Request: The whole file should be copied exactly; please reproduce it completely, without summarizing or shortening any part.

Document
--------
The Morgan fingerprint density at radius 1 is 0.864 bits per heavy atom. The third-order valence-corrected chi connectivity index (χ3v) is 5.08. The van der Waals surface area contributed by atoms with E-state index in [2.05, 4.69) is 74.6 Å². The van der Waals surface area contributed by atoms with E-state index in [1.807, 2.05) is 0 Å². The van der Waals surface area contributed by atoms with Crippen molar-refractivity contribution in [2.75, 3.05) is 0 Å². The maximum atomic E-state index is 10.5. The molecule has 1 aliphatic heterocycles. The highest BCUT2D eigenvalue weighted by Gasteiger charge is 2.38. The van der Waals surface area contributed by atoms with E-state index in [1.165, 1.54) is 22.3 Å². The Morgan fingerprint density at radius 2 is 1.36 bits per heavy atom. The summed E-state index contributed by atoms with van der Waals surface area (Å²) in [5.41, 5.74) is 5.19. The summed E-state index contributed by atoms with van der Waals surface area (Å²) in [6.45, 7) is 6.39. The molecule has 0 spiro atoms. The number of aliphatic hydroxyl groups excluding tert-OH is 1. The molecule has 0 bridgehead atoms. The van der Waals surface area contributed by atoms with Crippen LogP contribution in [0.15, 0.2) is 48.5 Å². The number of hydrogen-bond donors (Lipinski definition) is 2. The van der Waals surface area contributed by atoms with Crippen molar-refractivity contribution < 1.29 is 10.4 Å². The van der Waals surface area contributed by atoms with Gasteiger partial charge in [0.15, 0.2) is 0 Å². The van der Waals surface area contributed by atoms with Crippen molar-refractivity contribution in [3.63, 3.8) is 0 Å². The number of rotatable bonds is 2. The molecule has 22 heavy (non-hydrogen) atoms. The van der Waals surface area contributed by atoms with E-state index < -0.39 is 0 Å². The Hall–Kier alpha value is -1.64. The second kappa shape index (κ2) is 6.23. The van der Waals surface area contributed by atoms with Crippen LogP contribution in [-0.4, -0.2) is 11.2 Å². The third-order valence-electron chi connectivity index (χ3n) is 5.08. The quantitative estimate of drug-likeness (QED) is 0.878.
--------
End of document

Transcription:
The Morgan fingerprint density at radius 1 is 0.864 bits per heavy atom. The third-order valence-corrected chi connectivity index (χ3v) is 5.08. The van der Waals surface area contributed by atoms with E-state index in [2.05, 4.69) is 74.6 Å². The van der Waals surface area contributed by atoms with E-state index in [1.807, 2.05) is 0 Å². The van der Waals surface area contributed by atoms with Crippen molar-refractivity contribution in [2.75, 3.05) is 0 Å². The maximum atomic E-state index is 10.5. The molecule has 1 aliphatic heterocycles. The highest BCUT2D eigenvalue weighted by Gasteiger charge is 2.38. The van der Waals surface area contributed by atoms with E-state index in [1.165, 1.54) is 22.3 Å². The Morgan fingerprint density at radius 2 is 1.36 bits per heavy atom. The summed E-state index contributed by atoms with van der Waals surface area (Å²) in [5.41, 5.74) is 5.19. The summed E-state index contributed by atoms with van der Waals surface area (Å²) in [6.45, 7) is 6.39. The molecule has 0 spiro atoms. The number of aliphatic hydroxyl groups excluding tert-OH is 1. The molecule has 0 bridgehead atoms. The van der Waals surface area contributed by atoms with Crippen LogP contribution in [0.15, 0.2) is 48.5 Å². The number of hydrogen-bond donors (Lipinski definition) is 2. The van der Waals surface area contributed by atoms with Crippen molar-refractivity contribution < 1.29 is 10.4 Å². The van der Waals surface area contributed by atoms with Gasteiger partial charge in [0.15, 0.2) is 0 Å². The van der Waals surface area contributed by atoms with Crippen molar-refractivity contribution in [3.63, 3.8) is 0 Å². The number of rotatable bonds is 2. The molecule has 22 heavy (non-hydrogen) atoms. The van der Waals surface area contributed by atoms with E-state index < -0.39 is 0 Å². The Hall–Kier alpha value is -1.64. The second kappa shape index (κ2) is 6.23. The van der Waals surface area contributed by atoms with Crippen LogP contribution in [-0.4, -0.2) is 11.2 Å². The third-order valence-electron chi connectivity index (χ3n) is 5.08. The quantitative estimate of drug-likeness (QED) is 0.878.